Paul (name changed)
Thank you for the response. I did go back and read your blog information as it relates to cortisone shots.
I assume then that the Lidocane 1cc was the short term and the Kengalog Ten and Dexa was the long term? With 1/2cc of each of the long term, how many mg's does that equal? Was my cortisone shot moderate in its dosage or more on the weaker & less potent side?
Dr Blake's comment: Kenalog 10 is the long acting cortisone. It stands for 10 mg/ml or cc of the medication. So you had 5 mg total of long acting, which is a weak dose. Foot injections with long acting cortisone can take up to 30 mg total to get the relief everyone wants. The dexamethasone is short acting. The lidocaine is local anesthetic. I remember I once saw a patient for heel pain for a second opinion. She had told me she was unresponsive to 10 cortisone shots which were done over a 10 week period. I will floored that any podiatrist would do so many shots in so short a time. When we sent for the records, it turned out that she received 0.1 mg of Kenalog 10 with each shot. This means it would have taken 100 shots at this rate to equal one of my typical 10 mg shots. No wonder she was not better. I sure hope this helps you. Rich
Thank you again. I wish your office was closer so that I can go and see you. I am located in the Phoenix, AZ area. I'm only 39 years old and my foot nueroma has left me in great pain.
What do you think my next plan should be? Since I received the weak cortisone shot 3 days ago and still no real relief. Should I try and find another podiatrist or ask this current one to increase the dosage of long acting coritsone? How soon can I go back for a cortisone shot without risking complications due to scar tissue/over-injection of a site?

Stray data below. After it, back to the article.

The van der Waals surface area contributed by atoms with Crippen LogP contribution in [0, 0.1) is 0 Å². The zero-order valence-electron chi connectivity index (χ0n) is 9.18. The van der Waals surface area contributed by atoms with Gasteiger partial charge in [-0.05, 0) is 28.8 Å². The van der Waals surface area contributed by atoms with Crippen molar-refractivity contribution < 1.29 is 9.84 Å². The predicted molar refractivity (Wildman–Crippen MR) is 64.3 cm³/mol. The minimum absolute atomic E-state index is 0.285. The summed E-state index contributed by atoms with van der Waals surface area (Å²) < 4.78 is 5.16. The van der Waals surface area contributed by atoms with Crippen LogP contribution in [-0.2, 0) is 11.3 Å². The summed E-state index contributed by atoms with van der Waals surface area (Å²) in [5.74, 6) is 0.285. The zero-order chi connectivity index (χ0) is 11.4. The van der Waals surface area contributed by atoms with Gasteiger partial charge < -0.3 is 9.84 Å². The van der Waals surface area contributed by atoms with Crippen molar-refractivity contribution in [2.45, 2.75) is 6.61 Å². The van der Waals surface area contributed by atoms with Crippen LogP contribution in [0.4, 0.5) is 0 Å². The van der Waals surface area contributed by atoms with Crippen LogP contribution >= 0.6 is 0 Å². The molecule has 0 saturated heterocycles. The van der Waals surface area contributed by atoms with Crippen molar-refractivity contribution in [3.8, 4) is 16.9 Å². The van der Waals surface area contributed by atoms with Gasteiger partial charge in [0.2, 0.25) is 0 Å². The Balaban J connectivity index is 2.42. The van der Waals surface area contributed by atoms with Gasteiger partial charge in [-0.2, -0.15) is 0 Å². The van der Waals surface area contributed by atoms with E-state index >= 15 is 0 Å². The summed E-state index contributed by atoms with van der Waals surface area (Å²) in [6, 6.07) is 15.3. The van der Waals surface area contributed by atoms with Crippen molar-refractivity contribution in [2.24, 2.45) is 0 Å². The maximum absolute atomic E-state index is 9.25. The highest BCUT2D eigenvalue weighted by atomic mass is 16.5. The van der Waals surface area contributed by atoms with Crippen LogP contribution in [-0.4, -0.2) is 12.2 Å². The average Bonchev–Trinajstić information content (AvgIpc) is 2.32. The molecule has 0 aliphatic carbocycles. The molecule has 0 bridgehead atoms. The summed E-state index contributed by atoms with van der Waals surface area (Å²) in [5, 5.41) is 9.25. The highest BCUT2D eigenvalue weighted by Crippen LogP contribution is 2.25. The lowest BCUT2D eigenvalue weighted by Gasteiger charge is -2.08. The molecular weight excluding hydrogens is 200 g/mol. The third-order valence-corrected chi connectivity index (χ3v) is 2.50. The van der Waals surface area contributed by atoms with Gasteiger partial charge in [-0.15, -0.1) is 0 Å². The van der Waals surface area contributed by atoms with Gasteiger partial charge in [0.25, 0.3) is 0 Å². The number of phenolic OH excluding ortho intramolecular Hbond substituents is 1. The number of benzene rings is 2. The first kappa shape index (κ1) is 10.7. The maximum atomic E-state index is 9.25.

Dr Blake's comment: Do not consider the first shot weak, it is just his/her standard. Injections for Morton's Neuromas can be very irritative so health care providers have their standard injections that they feel comfortable with. You have to wait 2 weeks for another shot, by then you hopefully are feeling better from the initial 5 mg. I always give patients one shot at a time, knowing I can give up to 30 mg if needed. Most do not need that much. Hopefully, you won't. Remember that long acting cortisone lasts for 9 months. Sorry I implied that a 5 mg shot was weak. I should have emphasized how conservative and caring that doctor probably was being to help you. My bad!!!!!!!
I wonder what the reasoning is when podiatrists give such weak shots? At $100 per shot (ultra-sound guided), I would rather pay for the better shot upfront than keep going back numerous times for a shot that doesn't really help much.